A little bit of background which might help in appraising the situation. If you want to avoid the fluff, the actual concrete question in bold at the bottom.

Up until the start of April this year I've done a linear progression using more or less the Starting Strength model, with some of the typical shenanigans that Mark Rippetoe would not approve of. No powercleans (I can't for the life of me get into the rack position, not that interested in explosive power), added rows. Prior to that I had already done 1.5 years of strength training with very mediocre results, mostly due to a fear of regaining fat and not eating through plateaus. This time I ate like I meant it and the 6 month progress was better than everything before then. I wouldn't say it was a waste experience-wise, though.

Now the time has come to lose some of that excess fat, so since the start of April I've introduced a caloric deficit. I'm lowering the calories from week to week rather than directly plummeting to some bottom value, since this is easier to maintain for the planned 12-or-so weeks and seems to avoid the typical weight loss stalls. Regardless of whether I'm right, it seems to work and losing weight is currently easy.

Unfortunately, for the past few weeks my motivation to do my workouts has taken a nosedive. I find myself making mental excuses, such as "I'll go to sleep early and get more time for it tomorrow" or go to check some Stack Overflow questions on my laptop and stick around until it seems too late to still go to the gym. I've maintained a rather consistent gym discipline for two years, apart from the occasional bad week, and usually enjoyed my workouts despite self-doubt and grinding through some exercises. So I'm not sure why things have taken this turn.

Some reasons I can think of:

  • I've had a clear goal for half a year (get stronger no matter what) and now that this goal shifts (lose weight, maintain strength) I'm a bit directionless.
  • I'm anxious about a workout going "badly" compared to previous ones because some loss of strength is inevitable with a caloric deficit.
  • I've grown tired of doing the same workouts and exercises (squat, deadlift, bench, overhead press, rows, chin-ups) all the time.
  • The idea of squatting 3 times a week and every time having to give it my best down to the last rep has burned me out (me and the squat aren't on the best terms).

If after a prolonged and successful period of working out there's a sudden lack of desire to continue, what is likely the most important factor? What change would turn things around?

  • 2
    You don't need an answer from us. You've listed some very plausible reasons on your own. Any answer on our part would be a guess. The best thing you can do at this point is take a 5 to 7 day break.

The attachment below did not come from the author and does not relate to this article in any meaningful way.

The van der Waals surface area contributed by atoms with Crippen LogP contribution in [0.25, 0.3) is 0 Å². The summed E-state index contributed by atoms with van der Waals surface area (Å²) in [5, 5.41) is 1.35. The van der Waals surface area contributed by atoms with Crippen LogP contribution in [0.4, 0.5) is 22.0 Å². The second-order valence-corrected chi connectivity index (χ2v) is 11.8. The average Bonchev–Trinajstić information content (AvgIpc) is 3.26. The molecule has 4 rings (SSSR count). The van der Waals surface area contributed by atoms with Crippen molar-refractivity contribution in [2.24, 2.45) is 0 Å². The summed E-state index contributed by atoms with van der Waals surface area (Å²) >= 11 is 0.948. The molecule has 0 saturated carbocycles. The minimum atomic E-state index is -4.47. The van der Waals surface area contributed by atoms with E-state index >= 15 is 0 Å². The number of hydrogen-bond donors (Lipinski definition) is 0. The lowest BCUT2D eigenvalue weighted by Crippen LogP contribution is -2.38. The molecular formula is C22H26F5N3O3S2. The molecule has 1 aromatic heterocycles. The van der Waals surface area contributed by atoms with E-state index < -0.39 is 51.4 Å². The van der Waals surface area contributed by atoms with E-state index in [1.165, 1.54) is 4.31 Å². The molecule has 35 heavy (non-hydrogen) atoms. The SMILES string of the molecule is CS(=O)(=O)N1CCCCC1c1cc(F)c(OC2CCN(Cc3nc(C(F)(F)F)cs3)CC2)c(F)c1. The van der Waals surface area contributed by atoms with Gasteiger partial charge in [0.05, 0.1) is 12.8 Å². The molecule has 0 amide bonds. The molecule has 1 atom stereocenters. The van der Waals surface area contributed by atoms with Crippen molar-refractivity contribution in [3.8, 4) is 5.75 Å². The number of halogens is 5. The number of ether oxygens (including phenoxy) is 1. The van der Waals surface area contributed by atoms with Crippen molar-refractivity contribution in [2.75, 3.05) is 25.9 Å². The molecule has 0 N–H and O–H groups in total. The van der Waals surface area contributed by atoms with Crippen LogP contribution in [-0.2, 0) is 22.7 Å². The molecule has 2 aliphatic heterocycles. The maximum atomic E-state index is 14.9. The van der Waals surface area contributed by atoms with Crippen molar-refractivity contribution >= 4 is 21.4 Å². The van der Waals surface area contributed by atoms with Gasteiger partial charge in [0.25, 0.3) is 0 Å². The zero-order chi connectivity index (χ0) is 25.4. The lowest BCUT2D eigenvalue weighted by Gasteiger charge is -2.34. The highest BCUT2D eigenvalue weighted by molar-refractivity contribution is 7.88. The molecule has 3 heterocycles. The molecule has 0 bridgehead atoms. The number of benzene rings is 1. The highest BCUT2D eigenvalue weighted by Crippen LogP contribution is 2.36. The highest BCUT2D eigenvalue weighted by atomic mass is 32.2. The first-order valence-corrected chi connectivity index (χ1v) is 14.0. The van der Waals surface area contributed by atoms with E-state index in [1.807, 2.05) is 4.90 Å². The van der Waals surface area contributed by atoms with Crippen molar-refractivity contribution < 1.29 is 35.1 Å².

– rrirower
    Commented Apr 25, 2017 at 19:11
  • @rrirower I've taken a break as it is due to neglecting my training the past few weeks, it only makes me feel guilty and lose it as a "habit". Sure enough, I'll need to look into each of these reasons, but who knows, someone might have more experience with this and pinpoint it to a specific main reason most of the time. But it is a question that probably won't have the same answer for everyone.
    – G_H
    Commented Apr 25, 2017 at 20:43

1 Answer 1


I think all your reasons are valid reasons to lose motivation, and you have to tackle each one independently.

But you have to remember one of the fundamental rules of success in anything, including your gym ventures:

Motivation is going to the gym because you look forward to it, and enjoy it. The downside to relying on motivation, is that it is a fleeting emotion, and one that is hard to invoke on command. Most often, you find motivation in periods before the work, and find it disappearing as soon as the time comes to put in the work.

Discipline is going to the gym even though you don't look forward to it, or enjoy it. This is predicated on the idea that you are able to do hard work for delayed gratification. I.e. you won't be feeling good there and then, but you're hard set on reaping the rewards later on.

The bottom line is, if you have periods of low motivation, you need to rely on discipline to get your ass back in the gym, lest you end up not going at all.

But discipline is hard to come by. Discipline means acting against your own wishes for the right now, in order to get paid later. And in the end, since we all experience lack of motivation, it's discipline that separates us from those who never go to the gym at all.

The same goes for anything where you need to put in work.

If you take anything at all away from this post, let it be this: Delayed gratification! If you learn to appreciate working for delayed gratification rather than instant gratification, you'll be fine.

  • The distinction between motivation and discipline is a very good one, and I've heard it before and agreed. I like to think of the latter as a combination of habit and momentum, with a bit of a willingness to punish yourself at times. I was hesitating whether I'd use the word "motivation" in the question, as it's never really been a very strong factor for me. Somehow that "automatic pilot" got broken and what was a habit has stopped being one. Maybe if I can get in a week with no missed workouts things will pick up again. I'll report back later.
    – G_H
    Commented Apr 25, 2017 at 20:47

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